For those who love the grind, Tiny Tina’s Wonderlands is Borderlands heaven. For those who don’t, it’s a solid shooter that lacks the sharp hooks of a true-to-form live-service game. I imagine this dynamic will remain much the same in the wake of the game’s latest expansion, which adds the game’s first new class since launch: the Blightcaller.
Released in March for consoles and PC, Tiny Tina’s Wonderlands is a fantasy spin-off of Gearbox’s Borderlands series of loot-shooters. Historically, Borderlands entries have put an emphasis on meaty, story-driven post-release expansions. (Wonderlands itself is technically a follow-up to one of those: Borderlands 2’s terrific Assault on Dragon Keep.) But for Wonderlands, Gearbox instead opted to release four smaller packs called “Mirrors of Mystery,” each one a sort of series of combat chambers—light on story, heavy on looting and shooting.
The price tag, however, remained more or less the same.
The fourth such expansion, “Shattered Spectreglass,” came out yesterday, and is available piecemeal or as part of the game’s season pass. The most interesting aspect is the rollout of the Blightcaller class, which brings the total number of available classes in Wonderlands up to seven (and the total number of dual classes up to a number I’ll, uh, need one of you who knows math to figure out).
Blightcaller is an odd class. Whereas the standard-issue Wonderlands classes—Stabbomancer is your assassin-type, Brr-Serker is for melee-focused builds, and so on—map neatly to classes from previous Borderlands games, the Blightcaller has no easy corollary. Generally, it traffics in dishing out elemental damage. But it also has a companion. And a focus on defense, rather than offense.
For instance, there are a couple of skills that increase your damage proportional to how much ward (Wonderlands parlance for “shield”) you have. Wraithmail will restore part of your ward for every enemy you kill. That dovetails with Flawless Edge; every point you invest in the skill increases your damage output by 6 percent if you have a full ward.
Its action skill, Bog Totem, summons a small tree companion who fires a barrage of tiny evil skulls that home in on and attack enemies. But here’s the real draw: Those skulls will match the elemental type of the weapon you have equipped. Combine that with the Geist in the Shell skill—which summons a similar barrage, one that deals poison damage, every time you land a critical hit—and you’re more or less a constant stream of elemental projectiles, dealing damage of up to three different elemental types at once.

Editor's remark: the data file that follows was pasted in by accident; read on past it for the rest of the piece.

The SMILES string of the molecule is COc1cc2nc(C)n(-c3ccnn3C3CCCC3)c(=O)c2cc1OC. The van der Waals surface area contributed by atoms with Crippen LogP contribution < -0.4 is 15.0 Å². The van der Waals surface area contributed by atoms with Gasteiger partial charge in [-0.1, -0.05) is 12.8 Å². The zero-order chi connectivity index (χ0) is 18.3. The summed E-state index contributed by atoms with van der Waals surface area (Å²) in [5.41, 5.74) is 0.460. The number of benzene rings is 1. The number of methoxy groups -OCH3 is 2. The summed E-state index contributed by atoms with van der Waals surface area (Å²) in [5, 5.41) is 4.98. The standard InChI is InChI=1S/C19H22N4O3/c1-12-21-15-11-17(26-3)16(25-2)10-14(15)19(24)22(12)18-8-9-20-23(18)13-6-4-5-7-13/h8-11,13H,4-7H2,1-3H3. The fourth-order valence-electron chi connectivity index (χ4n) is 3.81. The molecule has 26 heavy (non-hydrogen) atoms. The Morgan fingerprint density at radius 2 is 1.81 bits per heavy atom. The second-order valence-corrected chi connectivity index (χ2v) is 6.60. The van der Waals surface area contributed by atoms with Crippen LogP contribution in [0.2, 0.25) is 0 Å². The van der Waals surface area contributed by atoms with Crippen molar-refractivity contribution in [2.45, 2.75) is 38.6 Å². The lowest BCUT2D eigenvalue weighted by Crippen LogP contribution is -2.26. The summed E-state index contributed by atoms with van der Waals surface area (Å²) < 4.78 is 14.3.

Last night, I roped in Kotaku’s Zack Zwiezen for a new Wonderlands playthrough. I messed around with a new Blightcaller character, and we played up through the end of “Thy Bard, With A Vengeance” story mission, which allows you to choose a subclass. (Since Zack didn’t have access to the expansion, he wasn’t able to select Blightcaller as either a primary or secondary class.)
There’s no obvious match—like, say, the Clawbringer and Spore Warden, resulting in the uber-powerful Wildfire dual class—but I eventually settled on the Spore Warden for my Blightcaller, too, since it comes with a little mushroom monster as a companion. Now, I’m a cool AF-sounding Shroomwraith. The Blightcaller’s Active Decay skill increases poison damage, making the little mushroom monster more powerful. I’m excited to see how else the two evolve over the course of this playthrough.
That is, if I continue playing.
The Blightcaller is a blast, sure. But it doesn’t radically change the game. Look, this is my fourth Wonderlands character. Maybe it’s because I’ve now sat through the intro five times (I lost one character for reasons of I Have No Clue What Happened), but re-rolling really clarified for me the gulf between recent Borderlands games and the original ones: Wonderlands, and kind of Borderlands 3 before it, exist in the murky purgatory between a typical campaign-focused game and a live-service game.
For a while, I absolutely loved the endgame “Chaos Chamber” mode, what with its roguelike elements and seemingly limitless legendary loot drops. But it started to feel like a grind for a grind’s sake, all in the endless service of making bigger numbers so you can make even bigger numbers. Maybe, if you’re really, really lucky—like win-the-lottery-multiple-times-lucky—you’ll end up finding a one in 85 billion piece of gear. Wonderlands has the compulsive repetition of a live-service without the impetus spurred by the steady content stream you’d get with a true-to-form live service game: a rotation of cosmetics, time-limited seasonal events (even Borderlands 3 had some of those), new areas that don’t cost $10 a pop, a social space in which to congregate with other players. The addition of the Blightcaller class doesn’t change this dynamic.
So the grind, at least for me, has grown stale. This is fine! Games are allowed to just end. You are totally within your rights to enjoy a game, to have a really damn good time, and then…move onto the next one. If you’re starting Wonderlands for the first time, sure, yeah, I’d say opting for a Blightcaller build would be a good call. But if you’ve been waiting with bated breath for this new class to revitalize the game, you’re better off waiting for Borderlands 4.